Nice attack: Two more arrests by French police

A man and a woman have been arrested in Nice in connection with the Bastille Day lorry attack, French judicial sources have said.
More than 80 people died when a Tunisian man, Mohamed Lahouaiej-Bouhlel, ploughed the vehicle into celebrating crowds on Thursday evening.
Earlier, France called up 12,000 police reservists to boost security in the wake of the killings.
It brings to six the number of people still being held over the attack.
The driver was shot dead by police when his vehicle's path along the seafront Promenade des Anglais was eventually halted.
A source close to the investigation told French news agency AFP that the killer had visited the area on the previous two days to prepare for the attack.


A BBC correspondent in Nice says the beaches and cafes are busy and the promenade has been re-opened.
Many people have taken the opportunity to leave tributes or pay their respects to those, including 10 children, who were killed.
At the scene - By Tom Burridge
An impressive air of normality in much of tourist-packed Nice is deceptive. As well as grief, bewilderment hangs in the sea air.
There are tears, hugs and silence at the mountain of candles, flowers and cuddly toys on the beach promenade, where joggers stop and parents bring young children to read the messages.
A large white banner says: Why children? And, in a child's handwriting: Why do you want war?
The bloodstains on the tarmac are gradually disappearing. The lampposts the lorry smashed into will be replaced.
But for those who knew or loved the victims, things will never be the same. More armed police and soldiers guarding the streets will serve as a reminder.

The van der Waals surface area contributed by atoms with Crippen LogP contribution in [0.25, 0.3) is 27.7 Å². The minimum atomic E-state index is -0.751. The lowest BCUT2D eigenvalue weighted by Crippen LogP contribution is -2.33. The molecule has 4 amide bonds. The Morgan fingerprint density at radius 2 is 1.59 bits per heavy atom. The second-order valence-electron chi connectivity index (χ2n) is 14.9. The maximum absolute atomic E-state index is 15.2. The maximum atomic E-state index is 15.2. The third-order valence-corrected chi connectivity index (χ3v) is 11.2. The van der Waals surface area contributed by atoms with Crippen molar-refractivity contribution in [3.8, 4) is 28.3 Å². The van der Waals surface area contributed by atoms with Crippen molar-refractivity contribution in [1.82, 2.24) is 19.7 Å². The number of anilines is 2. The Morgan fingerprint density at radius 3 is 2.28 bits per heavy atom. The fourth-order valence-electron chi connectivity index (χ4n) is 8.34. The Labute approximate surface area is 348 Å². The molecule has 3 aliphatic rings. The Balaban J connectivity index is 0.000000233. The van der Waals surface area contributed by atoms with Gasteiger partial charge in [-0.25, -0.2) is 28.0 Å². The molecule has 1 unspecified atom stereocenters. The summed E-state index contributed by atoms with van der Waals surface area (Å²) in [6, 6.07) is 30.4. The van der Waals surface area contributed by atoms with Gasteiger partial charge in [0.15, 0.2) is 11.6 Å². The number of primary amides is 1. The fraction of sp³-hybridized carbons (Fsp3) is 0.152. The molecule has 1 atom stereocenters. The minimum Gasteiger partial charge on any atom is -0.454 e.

Amid the fear and sadness, and the unanswerable questions, defiance acts as a source of comfort.
He will never defeat us, says one message on the promenade. Another reads: Love defeats hate.
Lahouaiej-Bouhlel's estranged wife, who was detained on Friday, was released on Sunday.
Those still being held are said to be close associates of the killer but have not been identified.
French President Francois Hollande has called the attack terrorism and officials have said investigators will seek to find out whether the Tunisian had links with extremist groups.
French Interior Minister Bernard Cazeneuve said Lahouaiej-Bouhlel seemed to have been "radicalised very quickly".
He was unknown to French intelligence services although he had been in trouble with the police for threatening behaviour, violence and petty theft.
Tunisian security sources have told the BBC he visited Tunisia frequently, the last time eight months ago.
It is not known if he trained in Syria or had any help planning the attack.
So-called Islamic State said the attacker was acting in response to its calls to target civilians in countries that are part of the anti-IS coalition.
Fifty-two of those injured in the assault remain in a critical condition in hospital; 25 of them are on life support.

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